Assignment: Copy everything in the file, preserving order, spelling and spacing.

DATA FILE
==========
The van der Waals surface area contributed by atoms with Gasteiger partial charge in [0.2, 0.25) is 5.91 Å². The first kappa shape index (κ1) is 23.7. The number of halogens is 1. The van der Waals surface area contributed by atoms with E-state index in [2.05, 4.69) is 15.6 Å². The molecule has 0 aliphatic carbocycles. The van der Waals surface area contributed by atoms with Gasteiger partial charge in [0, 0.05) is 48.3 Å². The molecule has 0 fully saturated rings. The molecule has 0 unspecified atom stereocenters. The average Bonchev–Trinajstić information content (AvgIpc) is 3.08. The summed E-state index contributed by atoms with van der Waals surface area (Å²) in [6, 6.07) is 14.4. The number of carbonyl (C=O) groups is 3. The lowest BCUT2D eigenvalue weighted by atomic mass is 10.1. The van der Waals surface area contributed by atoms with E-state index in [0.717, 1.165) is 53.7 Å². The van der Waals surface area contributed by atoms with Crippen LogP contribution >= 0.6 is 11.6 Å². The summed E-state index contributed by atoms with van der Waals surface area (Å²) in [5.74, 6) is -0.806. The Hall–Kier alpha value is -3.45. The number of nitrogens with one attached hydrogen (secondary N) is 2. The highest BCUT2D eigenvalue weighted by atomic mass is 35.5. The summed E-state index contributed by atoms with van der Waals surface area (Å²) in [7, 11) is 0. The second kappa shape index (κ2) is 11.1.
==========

The van der Waals surface area contributed by atoms with Gasteiger partial charge in [0.2, 0.25) is 5.91 Å². The first kappa shape index (κ1) is 23.7. The number of halogens is 1. The van der Waals surface area contributed by atoms with E-state index in [2.05, 4.69) is 15.6 Å². The molecule has 0 aliphatic carbocycles. The van der Waals surface area contributed by atoms with Gasteiger partial charge in [0, 0.05) is 48.3 Å². The molecule has 0 fully saturated rings. The molecule has 0 unspecified atom stereocenters. The average Bonchev–Trinajstić information content (AvgIpc) is 3.08. The summed E-state index contributed by atoms with van der Waals surface area (Å²) in [6, 6.07) is 14.4. The number of carbonyl (C=O) groups is 3. The lowest BCUT2D eigenvalue weighted by atomic mass is 10.1. The van der Waals surface area contributed by atoms with E-state index in [0.717, 1.165) is 53.7 Å². The van der Waals surface area contributed by atoms with Crippen LogP contribution >= 0.6 is 11.6 Å². The summed E-state index contributed by atoms with van der Waals surface area (Å²) in [5.74, 6) is -0.806. The Hall–Kier alpha value is -3.45. The number of nitrogens with one attached hydrogen (secondary N) is 2. The highest BCUT2D eigenvalue weighted by atomic mass is 35.5. The summed E-state index contributed by atoms with van der Waals surface area (Å²) in [7, 11) is 0. The second kappa shape index (κ2) is 11.1.